The Latest from Priority Sports
The Latest from Priority Sports
The game was lost, but Sindarius Thornwell had the ball in his hands and an open highway to the basket late in the fourth quarter Monday at Staples Center. The Clippers guard dribbled toward the hoop, rose above New Orleans Pelicans guard DeAndre Liggins and unleashed a thunderous dunk.
Each stride represented a literal closing of the gap toward a goal. In this case, two of the most spectacular points of his career-high 20. But they also could be viewed figuratively as steps taken from Day 1 of training camp to Game 81 of his rookie season.
Thornwell began his journey tentatively, uncertain of what might be ahead of him. He gained confidence and began to find his comfort zone. There were missteps and setbacks along the way, as there always are for first-year players, but his growth and maturity was impossible to ignore.
His crowd-pleasing dunk was an exclamation point on a 2017-18 season in which he has averaged modest totals of 3.8 points, 1.9 rebounds and 0.9 assists in 15.6 minutes over 72 games, including 16 starts. Well, at least until the regular-season finale Wednesday against the Lakers.
“I think it was all just growing, staying with it, staying consistent with it,” Thornwell said of his rookie season. “Whether I was playing or not, just coming in and working every day, and keeping my confidence, that’s the biggest thing, getting the opportunity and taking advantage of the opportunity. “Stay with it. Keep grinding and wait for my opportunity.”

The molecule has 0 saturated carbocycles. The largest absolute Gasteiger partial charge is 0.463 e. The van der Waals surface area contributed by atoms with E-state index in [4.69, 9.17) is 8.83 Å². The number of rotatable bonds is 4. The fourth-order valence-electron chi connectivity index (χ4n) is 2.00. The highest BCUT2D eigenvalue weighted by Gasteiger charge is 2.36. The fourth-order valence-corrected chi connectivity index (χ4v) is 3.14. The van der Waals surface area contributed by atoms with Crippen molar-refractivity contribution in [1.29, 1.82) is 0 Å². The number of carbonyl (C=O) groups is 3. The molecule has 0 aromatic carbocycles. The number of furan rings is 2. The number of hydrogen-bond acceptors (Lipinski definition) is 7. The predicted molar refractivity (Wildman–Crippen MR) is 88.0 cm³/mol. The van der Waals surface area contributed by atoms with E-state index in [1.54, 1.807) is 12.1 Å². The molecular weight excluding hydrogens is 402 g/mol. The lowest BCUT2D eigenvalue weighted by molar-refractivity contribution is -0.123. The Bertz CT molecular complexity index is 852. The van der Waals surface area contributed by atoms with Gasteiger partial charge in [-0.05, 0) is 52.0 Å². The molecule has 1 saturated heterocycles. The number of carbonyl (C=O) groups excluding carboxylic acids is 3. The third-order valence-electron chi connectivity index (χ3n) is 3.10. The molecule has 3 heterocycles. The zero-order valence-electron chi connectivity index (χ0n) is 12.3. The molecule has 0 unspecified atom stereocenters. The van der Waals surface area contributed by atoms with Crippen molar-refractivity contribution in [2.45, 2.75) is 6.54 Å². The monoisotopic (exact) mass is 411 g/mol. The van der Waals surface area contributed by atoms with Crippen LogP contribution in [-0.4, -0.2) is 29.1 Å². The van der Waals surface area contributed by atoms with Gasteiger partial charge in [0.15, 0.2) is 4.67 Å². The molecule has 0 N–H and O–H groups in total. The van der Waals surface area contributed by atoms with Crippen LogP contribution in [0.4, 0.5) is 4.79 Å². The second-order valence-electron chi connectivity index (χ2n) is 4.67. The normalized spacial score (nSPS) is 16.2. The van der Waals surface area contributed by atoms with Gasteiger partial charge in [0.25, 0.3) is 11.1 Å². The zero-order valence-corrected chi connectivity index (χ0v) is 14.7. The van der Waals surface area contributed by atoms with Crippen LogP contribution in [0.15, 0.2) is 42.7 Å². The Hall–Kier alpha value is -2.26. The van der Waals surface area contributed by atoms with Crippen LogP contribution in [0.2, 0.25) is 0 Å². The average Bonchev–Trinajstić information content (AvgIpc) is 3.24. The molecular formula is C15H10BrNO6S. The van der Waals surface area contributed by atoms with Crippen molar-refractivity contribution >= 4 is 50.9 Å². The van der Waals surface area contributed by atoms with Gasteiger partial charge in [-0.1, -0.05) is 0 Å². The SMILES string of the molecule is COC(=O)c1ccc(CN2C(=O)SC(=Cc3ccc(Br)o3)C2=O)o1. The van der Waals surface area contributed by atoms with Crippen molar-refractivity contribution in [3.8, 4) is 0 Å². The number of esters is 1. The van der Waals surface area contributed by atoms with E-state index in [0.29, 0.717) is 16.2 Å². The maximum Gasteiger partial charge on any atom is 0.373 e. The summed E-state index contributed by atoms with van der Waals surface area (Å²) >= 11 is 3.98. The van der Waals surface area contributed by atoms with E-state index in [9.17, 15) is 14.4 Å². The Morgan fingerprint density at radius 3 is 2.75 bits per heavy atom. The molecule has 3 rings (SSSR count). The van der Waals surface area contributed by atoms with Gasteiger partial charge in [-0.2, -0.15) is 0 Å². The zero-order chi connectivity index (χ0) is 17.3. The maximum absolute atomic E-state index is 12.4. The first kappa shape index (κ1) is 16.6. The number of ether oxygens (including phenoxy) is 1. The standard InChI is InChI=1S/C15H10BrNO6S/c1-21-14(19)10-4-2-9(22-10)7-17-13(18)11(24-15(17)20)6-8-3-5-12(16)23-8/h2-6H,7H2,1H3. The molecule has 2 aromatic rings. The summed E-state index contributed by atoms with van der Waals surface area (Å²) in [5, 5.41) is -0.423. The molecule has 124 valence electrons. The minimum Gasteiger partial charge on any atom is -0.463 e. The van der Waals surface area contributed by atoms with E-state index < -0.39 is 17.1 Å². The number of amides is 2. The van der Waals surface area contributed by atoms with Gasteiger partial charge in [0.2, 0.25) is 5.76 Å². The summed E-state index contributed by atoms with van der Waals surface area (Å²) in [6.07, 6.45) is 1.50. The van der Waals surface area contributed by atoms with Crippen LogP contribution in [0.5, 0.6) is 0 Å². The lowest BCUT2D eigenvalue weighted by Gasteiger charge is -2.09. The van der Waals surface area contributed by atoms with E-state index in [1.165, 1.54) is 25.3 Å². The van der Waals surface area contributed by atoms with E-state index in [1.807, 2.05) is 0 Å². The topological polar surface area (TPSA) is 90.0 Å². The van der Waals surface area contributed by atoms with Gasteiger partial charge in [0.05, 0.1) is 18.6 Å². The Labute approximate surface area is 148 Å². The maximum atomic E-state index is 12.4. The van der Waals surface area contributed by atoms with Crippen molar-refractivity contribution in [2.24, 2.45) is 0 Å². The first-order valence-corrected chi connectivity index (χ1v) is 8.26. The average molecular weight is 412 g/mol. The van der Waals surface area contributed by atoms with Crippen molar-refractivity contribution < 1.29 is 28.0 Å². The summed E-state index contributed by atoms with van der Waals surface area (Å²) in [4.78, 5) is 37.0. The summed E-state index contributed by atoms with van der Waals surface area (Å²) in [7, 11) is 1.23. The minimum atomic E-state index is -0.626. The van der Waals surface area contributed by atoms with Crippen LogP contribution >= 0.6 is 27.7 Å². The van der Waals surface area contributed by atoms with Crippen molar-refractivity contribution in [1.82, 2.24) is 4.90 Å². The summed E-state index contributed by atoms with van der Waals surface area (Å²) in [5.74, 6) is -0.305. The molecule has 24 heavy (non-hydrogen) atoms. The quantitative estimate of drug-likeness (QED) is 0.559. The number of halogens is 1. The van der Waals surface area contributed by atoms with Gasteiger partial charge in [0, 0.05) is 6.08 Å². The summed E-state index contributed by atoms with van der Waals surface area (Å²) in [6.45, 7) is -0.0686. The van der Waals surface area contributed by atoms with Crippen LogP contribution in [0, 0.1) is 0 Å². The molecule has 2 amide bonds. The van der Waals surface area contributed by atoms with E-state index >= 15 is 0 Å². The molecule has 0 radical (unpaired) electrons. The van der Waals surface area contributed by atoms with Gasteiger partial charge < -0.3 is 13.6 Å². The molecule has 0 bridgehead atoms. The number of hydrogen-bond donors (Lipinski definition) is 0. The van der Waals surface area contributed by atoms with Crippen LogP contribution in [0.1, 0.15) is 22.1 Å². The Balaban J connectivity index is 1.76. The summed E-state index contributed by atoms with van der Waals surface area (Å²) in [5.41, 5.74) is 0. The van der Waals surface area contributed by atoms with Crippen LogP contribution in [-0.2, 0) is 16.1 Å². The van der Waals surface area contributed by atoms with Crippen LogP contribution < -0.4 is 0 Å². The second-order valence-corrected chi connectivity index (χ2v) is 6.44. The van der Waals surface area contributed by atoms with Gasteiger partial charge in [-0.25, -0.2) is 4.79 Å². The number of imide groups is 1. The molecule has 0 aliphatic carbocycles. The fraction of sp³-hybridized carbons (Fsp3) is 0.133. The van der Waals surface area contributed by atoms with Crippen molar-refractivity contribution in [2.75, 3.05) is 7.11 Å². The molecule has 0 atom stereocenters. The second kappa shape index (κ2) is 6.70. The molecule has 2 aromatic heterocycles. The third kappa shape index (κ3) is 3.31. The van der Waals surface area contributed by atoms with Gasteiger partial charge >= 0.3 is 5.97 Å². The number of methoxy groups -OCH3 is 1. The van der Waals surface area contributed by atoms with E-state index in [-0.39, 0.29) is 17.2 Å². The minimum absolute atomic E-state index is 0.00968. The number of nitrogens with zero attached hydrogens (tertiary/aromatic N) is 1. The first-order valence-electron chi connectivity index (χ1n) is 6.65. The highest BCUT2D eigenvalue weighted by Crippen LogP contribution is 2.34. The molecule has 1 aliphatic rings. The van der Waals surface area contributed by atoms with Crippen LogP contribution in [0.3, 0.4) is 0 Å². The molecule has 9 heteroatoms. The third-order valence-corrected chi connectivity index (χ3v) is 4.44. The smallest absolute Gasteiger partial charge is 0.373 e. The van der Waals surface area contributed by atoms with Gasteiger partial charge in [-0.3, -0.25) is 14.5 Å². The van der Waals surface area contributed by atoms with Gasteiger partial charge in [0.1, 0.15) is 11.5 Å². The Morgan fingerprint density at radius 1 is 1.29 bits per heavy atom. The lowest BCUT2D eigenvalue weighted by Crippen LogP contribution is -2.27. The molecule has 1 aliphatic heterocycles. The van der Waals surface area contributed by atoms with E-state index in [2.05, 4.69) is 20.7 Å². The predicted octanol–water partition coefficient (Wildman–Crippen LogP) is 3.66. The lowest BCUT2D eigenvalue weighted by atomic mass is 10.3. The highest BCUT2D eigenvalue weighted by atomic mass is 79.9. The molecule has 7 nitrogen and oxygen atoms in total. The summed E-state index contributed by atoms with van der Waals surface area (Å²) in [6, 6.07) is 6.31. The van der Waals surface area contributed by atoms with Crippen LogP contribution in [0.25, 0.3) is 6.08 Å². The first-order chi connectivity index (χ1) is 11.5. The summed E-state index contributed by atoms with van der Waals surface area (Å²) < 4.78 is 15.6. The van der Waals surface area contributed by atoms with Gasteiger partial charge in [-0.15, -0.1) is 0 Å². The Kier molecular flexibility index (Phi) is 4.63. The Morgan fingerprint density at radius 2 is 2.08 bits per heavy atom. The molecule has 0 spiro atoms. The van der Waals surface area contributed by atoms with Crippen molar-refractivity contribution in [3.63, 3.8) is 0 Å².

The Clippers liked his defense. It was why they acquired him for cash considerations after the Milwaukee Bucks drafted him on the second round out of South Carolina last summer. It was why Coach Doc Rivers turned to him early in the season, giving him more and more responsibility.
Thornwell was a regular in Rivers’ rotation, then fell out of and then returned to it.
“He started out great,” Rivers said. “I thought he understood who he was. He was a defensive player and then he got lost a little bit, typical (for a) rookie year. But what I’m impressed with is that he gathered himself. He caught himself. He makes mistakes. He’s young. But he plays hard.
“He’s a tough kid and when you project out (a few seasons), you look at him as a very, very good NBA defender. These vets (Thornwell faces every game), they are smart. They are wise, and the only way you learn is on the job, and he will learn a lot of stuff.”
Thornwell expected to watch and learn from the Clippers’ most experienced guards, especially Patrick Beverley. But when Beverley was slowed by a right knee injury that eventually required season-ending surgery Nov. 22, Thornwell was thrust into a larger role.
“I think being thrown in the fire kind of caught me off guard a little bit,” he said.
Now, he knows what to expect. He’s learned while doing, which is often the best way.
“I learned confidence is everything,” he said. “To be successful in this league, you’ve got to have confidence. Being around the vets and watching them work and play every day and talking to me and working out with them, I learned you keep the confidence and it’ll be a lot easier for you.”
So, does he have an NBA swagger now that his rookie season is all but done?
“Just a little bit,” he said, smiling.